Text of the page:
You are correct that there is a potential to just raise the pitch. Think of it this way.....when you fret a string on a guitar, you are making the string shorter, thus raising the pitch. By adding welds to the auger flight (just learned that word today) you are doing the same thing. I don't think it will be an issue though due to the thickness of the flight. As long as I have a spot weld placed every inch or so, the remaining "suspended" metal should be too short and thick to vibrate. Mind you, I have not studied acoustical engineering, so it's just my gut feeling at this point.

    Probably, the ideal thing to do would be to put a nice neat weld along the whole thing. When I take it to a fabrication shop, I'll see what they can do.....
    I don't think it was designed this way for flexibility, since the whole shaft can be moved slightly...
  11. Dale Breault

    Dale Breault New Member

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    To: TheMightyMoe

    You are right back where I started. I did all of those things...many many times, and it never solved the issue for long. One time I cleaned the whole thing right back to near factory shape (including removing auger and brushing tube with a drill and circular wire brush), and it "squealed" within a few hours. I am convinced that this is the real problem, and will keep you posted.

    I was sick of my $3,000 stove keeping me up at night while a friend's $900 "hardware store special" that he never cleans goes on like a champ.
  12. Bioburner

    Bioburner Moderator Staff Member

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    Could try and coat the auger flight with some graphite paint to help slip things along if worried about the welding causing additional friction.
  13. mikkeeh

    mikkeeh Burning Hunk

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    Wouldn't a small bead of high temp RTV on the flight stabilize it enough to break the harmonics??? Im sure some weld would be better...but not everyone has a welder....Just a thought.
  14. Lousyweather

    Lousyweather Guest

    nope
  15. krooser

    krooser Minister of Fire

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    It's blasphemy I tell you... pure blasphemy. Every enlightened stove owner knows that Harman stoves do not have any problems... they are flawless. Rumors of defects and design flaws are pure poppycock!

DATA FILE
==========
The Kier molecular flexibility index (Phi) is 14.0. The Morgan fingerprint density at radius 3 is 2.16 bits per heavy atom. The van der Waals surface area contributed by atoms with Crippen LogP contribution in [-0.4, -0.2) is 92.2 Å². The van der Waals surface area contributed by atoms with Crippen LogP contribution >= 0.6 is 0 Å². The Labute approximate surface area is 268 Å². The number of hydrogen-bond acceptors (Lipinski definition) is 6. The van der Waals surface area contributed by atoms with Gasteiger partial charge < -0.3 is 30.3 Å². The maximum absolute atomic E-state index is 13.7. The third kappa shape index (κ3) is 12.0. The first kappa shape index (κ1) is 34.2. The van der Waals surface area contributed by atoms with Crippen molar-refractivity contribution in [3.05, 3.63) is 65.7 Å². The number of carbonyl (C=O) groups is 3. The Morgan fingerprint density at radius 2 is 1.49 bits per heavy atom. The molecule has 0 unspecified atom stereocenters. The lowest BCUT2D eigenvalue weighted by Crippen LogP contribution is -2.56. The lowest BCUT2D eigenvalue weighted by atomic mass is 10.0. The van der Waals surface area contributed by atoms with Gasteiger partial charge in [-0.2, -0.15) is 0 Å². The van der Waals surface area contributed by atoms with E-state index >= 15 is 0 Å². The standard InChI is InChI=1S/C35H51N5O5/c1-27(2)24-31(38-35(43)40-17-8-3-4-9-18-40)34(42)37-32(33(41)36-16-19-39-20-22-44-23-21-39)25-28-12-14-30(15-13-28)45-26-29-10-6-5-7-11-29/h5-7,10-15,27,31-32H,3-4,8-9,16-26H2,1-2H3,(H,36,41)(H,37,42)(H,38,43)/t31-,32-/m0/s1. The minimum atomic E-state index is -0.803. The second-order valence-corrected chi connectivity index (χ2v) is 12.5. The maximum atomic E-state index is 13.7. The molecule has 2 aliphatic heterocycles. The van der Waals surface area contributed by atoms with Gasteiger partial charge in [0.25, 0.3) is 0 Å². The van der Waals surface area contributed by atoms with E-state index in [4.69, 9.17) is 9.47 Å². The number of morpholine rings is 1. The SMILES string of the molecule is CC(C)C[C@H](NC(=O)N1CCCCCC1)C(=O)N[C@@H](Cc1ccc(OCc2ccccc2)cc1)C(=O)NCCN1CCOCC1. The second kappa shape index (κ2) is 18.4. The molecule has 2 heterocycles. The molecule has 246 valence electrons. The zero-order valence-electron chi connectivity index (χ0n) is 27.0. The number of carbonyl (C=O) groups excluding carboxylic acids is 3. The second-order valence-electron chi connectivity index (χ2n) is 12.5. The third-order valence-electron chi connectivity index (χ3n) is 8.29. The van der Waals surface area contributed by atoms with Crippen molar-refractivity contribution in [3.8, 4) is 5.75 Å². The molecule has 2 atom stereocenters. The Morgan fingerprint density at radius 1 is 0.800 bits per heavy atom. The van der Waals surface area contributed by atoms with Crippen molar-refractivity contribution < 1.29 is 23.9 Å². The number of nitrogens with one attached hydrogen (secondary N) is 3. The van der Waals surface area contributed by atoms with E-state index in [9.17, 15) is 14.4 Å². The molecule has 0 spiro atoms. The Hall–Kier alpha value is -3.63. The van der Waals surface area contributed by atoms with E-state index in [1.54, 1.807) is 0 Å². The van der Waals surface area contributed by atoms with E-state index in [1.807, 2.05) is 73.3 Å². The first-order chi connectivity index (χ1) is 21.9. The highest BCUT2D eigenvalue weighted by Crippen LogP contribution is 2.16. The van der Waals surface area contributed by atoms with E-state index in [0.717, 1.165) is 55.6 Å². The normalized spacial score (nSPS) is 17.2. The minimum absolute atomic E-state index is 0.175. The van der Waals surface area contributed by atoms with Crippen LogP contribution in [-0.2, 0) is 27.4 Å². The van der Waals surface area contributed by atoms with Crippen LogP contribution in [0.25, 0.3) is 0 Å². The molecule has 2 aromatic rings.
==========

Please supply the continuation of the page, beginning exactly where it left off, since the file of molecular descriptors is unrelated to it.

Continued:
You can expect to see the MIB in your neighborhood in short order... I hope the sounds of those black helicopters don't keep you awake at night. Watch out for the black Suburbans circling the block... it will be the Harman brown shirts planning your first trip to the re-education camp.

    To those of you who watched that video... expect your hard drive to implode any minute...
    Tedinski, briansol and stayfitz like this.
  16. Dale Breault

    Dale Breault New Member

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    Krooser: I haven't seen anyone yet.......I'll keep an eye open for them.

    Anyway, I looked in the yellow pages yesterday for a local welding/fabrication shop. I took the auger there and there was an awesome guy who did the job in 10 minutes for $10. See the two pics below.

    Anyway, I put everything back together and ran the stove all night last night. It did not make any noise. More importantly, it did not explode or do anything else dramatic due to the additional welds. Since the noise used to happen at random times, I will keep you posted to see how things go.


    photo 2.JPG photo 1.JPG
  17. krooser

    krooser Minister of Fire

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    BTW Dale... you did great job of thinking outside the box... congrats.

    I'd be building a reinforced castle for the end times... you never know when the zombie apocalypse will start...==c
  18. XXV-AK

    XXV-AK Member

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    Dale
    So any updated news on the pig iron squeal. It's funny now because I told the family that I might have a possible fix for the squeal. But I heard today "dad it's the pig iron I'm use to the sound and I know to come down stairs and watch the fire and be warmth"
  19. krooser

    krooser Minister of Fire

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    Maybe it's so quiet he can finally get some sleep...
  20. stayfitz

    stayfitz Feeling the Heat

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    Fantastic! Hackles are up in the Harman Cyborg Collective
  21. WoodPorn

    WoodPorn Minister of Fire

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    Yeah but the dogs in the neighborhood are freaking out.

    Outstanding job Dale, Nice kitchen too, I like the turned pepper mill and chopping block
  22. tsmith

    tsmith Minister of Fire

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    Why is this only happening on the XXV? Do the other stoves have augers that are welded together properly? I have never heard this with my Accentra. By the way good find, Harman needs to compensate you for correcting this problem for them.
  23. Lousyweather

    Lousyweather Guest

    *snicker*
  24. tsmith

    tsmith Minister of Fire

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    Yea, I know, Like that would ever happen. A co worker of mine invented a neat deck lift assist mechanism for ex-mark lazer Z mowers and submitted it to them. They liked it and patented it as their own and all he got was a jacket from them.
  25. Dale Breault

    Dale Breault New Member

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    Sorry that I have taken a while to update everyone on this.......

    I have good news and bad news. The noise is "almost" gone. The additional welds did stop the nose for the most part, but there was still an occasional high pitched ringing that was occuring. When I took the auger to the fabrication shop, I did not remove the sprocket and large bushing, so there was still a section of the flight that was overhanging the shaft past the last weld in the back. I could flick this section like a guitar string, and it would also ring, so, even before reinstalling the auger, I suspected that I might have a problem. The sprocket and bushing come off pretty easily, so if anyone else were to want to do this, I would highly recommend it. It will make welding the flight to the shaft much easier.

    Anyway, I made another video to explain all of this. Sorry that I'm so long-winded. Again, I'll let you know how I make out. BTW - I used JB Weld due to the fact that this was at the very back end of the auger. I would never use it or anything other than a solid weld if it were any farther forward, as the heat from the fire box would be too much.